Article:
"Walter Price Review"

Growing up I spent a good portion of my nights in Texas honky tonks, barrooms, dancehalls and backroom booze fests watching my father perform his songs. I had the chance to meet a varying roster of Rock N’ Rollers, hippies, rednecks and everything in-between characters that made up my youthful memories. A true melting pot, if you will…

My appreciation and all out love of music came from these nights.

Out of Burleson, TX comes a country rock band called Saints Eleven and listening to their coming sophomore release I Told You (Winding Road Music) I find it takes me straight back into all those smokey, noisy and stale beer and cigarette stained walls. Dig it.

Produced by Bart Rose (The Toadies, Ray Benson), the collection travels through an addictive mix of country tinged rock, bluegrass and a bit o’ blues goodness. The opening track ‘Turn to Rust’ starts things off in sawdusted dance floor toe-tappin’ fashion and tracks ‘I Don’t’, ‘A Little Time With You, ‘How Long’ and ‘Old Friend’ showcase the pretty remarkable, wide ranging talents and influences of this Texas outfit.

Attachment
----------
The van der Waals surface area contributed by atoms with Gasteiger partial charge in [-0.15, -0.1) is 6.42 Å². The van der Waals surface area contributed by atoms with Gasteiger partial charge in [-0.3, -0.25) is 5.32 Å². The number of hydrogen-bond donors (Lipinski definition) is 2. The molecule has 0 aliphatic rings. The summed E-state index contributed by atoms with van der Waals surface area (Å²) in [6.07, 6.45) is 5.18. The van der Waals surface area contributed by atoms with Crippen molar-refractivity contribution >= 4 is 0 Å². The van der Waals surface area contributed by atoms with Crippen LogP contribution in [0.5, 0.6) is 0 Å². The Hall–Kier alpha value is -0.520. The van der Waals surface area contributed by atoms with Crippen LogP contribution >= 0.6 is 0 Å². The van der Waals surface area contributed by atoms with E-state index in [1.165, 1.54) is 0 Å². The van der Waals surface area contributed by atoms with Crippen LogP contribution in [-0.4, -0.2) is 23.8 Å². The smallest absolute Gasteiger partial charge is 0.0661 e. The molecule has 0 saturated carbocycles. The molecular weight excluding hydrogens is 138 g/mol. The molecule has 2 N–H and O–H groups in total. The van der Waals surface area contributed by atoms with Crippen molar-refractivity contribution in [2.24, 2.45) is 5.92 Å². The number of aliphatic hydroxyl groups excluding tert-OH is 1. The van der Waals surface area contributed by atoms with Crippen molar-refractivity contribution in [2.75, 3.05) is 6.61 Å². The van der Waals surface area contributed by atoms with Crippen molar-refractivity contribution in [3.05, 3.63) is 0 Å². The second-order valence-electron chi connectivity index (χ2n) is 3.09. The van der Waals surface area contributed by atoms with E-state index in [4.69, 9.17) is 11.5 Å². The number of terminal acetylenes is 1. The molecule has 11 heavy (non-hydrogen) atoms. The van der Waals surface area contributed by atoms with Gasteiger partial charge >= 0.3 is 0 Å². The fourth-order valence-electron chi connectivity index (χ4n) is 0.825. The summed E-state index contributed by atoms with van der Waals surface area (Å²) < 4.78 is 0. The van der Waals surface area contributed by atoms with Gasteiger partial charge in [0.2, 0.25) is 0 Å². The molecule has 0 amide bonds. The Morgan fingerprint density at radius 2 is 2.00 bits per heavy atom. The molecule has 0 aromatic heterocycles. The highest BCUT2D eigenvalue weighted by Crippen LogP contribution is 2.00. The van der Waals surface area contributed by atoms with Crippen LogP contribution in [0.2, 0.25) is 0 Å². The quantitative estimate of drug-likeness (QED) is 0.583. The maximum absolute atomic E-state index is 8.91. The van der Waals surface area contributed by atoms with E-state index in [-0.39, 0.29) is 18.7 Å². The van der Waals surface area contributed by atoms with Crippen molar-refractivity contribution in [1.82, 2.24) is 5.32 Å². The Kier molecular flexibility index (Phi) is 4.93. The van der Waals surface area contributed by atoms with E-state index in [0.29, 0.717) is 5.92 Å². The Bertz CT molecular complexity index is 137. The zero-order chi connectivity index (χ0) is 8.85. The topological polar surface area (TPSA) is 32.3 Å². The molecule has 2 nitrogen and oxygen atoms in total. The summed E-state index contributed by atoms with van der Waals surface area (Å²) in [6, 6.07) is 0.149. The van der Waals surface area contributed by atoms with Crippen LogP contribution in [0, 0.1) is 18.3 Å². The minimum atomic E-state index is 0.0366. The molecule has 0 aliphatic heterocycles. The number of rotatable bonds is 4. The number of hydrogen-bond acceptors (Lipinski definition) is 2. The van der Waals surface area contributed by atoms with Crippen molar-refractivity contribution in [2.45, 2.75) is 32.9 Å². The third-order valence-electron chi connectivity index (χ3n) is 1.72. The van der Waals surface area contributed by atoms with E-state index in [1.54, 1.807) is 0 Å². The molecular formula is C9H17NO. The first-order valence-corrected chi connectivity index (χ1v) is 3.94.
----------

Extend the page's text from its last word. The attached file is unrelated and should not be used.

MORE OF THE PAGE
Where things get super tasty are ‘Hungover’, ‘Stone Free’ and ‘Down the Road’. These tracks are surefire radio hits. Well, in a world where tracks like this would get rotation. Good thing Jeff Grossman and gang are from a state that loves their Red Dirt artists as much as they like their Shiner, college football (HOOK ‘EM HORNS!) and Texas women. So I bet these good ole country rockin’ boys will burn up the Texas Charts soon enough.

The near downside, ‘Delta Dawn’ takes a bit of getting used to. This is the first song I ever learned on an instrument and I’ve studied it for years and Tanya Tucker’s version has deep roots. But that said, it does grow on you. Grossman’s earnest voice has that ability.

The other thing that doesn’t set well with me is I doubt I’ll get to see this album performed live anytime soon. I’ll say it again, Europe needs more honky tonks and more bands like Saints Eleven in ’em. - Global Texas Chronicles

"Patron Saints Of The Fiddle"

Patron saints of the fiddle.